It was a dreary Saturday morning, late in October 2013. The Bordelais were still wringing their hands over the just-finished harvest, one that had been blighted with rot and which many already regarded as the worst vintage in thirty years. My mind was occupied with thoughts of 2011 Bordeaux though; I had just finished my reassessment of these wines, freshly bottled, during three days of hectic tasting and a multitude of château visits. With a few hours to spare before I was due to return to the UK, keen to make use of every available minute, I decided to venture once more out into the vineyards of Pomerol to take a few photographs. It had rained heavily overnight but the clouds, still heavy and grey, seemed to be clearing, as the day shifted from the cool dampness of dawn to a brighter, warmer but uncomfortably humid morning. This was exactly the sort of weather, I thought to myself as I loaded my bags into the back of my hire car, that had encouraged so much botrytis and panicked picking just a week or two earlier.
I headed northeast out of Libourne along the D1089, and it was only a minute or so before I turned off, to the left, towards Le Grand Moulinet and René. These are not the grandest vineyards of the Pomerol appellation, which lie on the famed gravel and clay plateau which gradually rises up towards Pomerol and Catusseau on the other side of the road. Here on the plain the soils are more sandy, and the wines made here are perhaps less striking as a result. Nevertheless, there are some well-known names to be found in this locale, Clos René and Château L’Enclos to name but two.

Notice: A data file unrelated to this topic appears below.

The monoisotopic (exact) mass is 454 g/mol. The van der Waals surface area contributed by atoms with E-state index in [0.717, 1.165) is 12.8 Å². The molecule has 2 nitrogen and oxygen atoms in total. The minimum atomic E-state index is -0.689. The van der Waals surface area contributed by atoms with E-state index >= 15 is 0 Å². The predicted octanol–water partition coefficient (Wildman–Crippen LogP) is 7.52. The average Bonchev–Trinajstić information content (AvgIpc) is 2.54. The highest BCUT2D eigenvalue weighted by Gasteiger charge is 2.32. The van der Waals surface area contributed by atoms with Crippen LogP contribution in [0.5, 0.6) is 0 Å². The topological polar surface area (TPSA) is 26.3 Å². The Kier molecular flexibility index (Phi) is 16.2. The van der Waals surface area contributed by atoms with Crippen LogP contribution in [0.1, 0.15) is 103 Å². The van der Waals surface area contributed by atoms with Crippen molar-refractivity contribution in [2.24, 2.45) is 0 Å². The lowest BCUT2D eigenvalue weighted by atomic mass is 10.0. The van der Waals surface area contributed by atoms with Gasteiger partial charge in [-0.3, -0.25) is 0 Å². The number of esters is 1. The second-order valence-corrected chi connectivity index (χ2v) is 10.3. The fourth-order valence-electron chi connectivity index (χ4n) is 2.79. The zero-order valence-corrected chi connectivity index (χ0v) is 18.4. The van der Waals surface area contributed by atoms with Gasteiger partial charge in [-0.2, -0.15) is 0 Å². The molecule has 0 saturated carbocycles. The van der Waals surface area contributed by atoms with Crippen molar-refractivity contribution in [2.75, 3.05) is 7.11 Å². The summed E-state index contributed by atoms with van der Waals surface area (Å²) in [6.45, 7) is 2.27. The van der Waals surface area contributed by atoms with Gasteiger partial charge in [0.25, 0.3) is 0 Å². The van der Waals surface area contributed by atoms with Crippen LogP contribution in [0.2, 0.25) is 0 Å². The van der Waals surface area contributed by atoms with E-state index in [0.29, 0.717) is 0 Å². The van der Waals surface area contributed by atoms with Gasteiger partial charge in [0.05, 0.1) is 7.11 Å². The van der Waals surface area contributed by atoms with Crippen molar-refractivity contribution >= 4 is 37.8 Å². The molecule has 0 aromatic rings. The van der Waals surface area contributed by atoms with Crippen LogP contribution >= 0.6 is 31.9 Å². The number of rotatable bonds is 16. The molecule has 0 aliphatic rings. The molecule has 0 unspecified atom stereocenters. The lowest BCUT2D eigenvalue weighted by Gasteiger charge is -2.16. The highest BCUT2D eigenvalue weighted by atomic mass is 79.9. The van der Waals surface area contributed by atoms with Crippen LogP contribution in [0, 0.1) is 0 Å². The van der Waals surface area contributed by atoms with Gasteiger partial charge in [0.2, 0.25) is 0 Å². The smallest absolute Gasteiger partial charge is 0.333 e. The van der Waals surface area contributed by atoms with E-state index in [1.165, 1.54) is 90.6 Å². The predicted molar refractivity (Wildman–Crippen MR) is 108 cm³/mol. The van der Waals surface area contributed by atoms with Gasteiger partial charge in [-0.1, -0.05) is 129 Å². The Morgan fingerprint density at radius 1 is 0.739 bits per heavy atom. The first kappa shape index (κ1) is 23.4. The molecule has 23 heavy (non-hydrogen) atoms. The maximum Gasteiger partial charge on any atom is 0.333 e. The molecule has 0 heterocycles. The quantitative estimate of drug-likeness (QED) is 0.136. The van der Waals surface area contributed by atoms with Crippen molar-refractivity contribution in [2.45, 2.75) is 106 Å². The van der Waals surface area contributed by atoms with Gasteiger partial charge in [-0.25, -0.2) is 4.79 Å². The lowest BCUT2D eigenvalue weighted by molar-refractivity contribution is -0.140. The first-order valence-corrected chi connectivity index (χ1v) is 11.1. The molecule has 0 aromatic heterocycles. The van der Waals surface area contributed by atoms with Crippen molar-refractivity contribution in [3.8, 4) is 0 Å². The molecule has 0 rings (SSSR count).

It was as I pulled the car to one side of the road that I noticed the vineyard of another property located here. In Pomerol, and elsewhere in Bordeaux, ownership of vines is frequently indicated by markers placed among the vines, often metal plaques with the lettering punched out. They are, to my eyes, an attractive feature of the vineyards. Here, however, was a rather forlorn looking vineyard marker, seemingly uprooted and lying on its side. The vines were those of Château Montviel, perhaps best known as the first of a number of acquisitions in the commune made by the late Catherine Péré-Vergé. With that in mind, the sight of the fallen vineyard marker laid down on the edge of the vineyard seemed especially poignant; tragically, Catherine had died only a few months before. Her small but handsome collection of Pomerol domaines, including Château Le Gay and Château La Violette, both more recent additions to the Péré-Vergé portfolio, are now managed by her son, Henri Parent. This profile looks specifically at Château Montviel, what we know of its history, the vineyards, and the wines.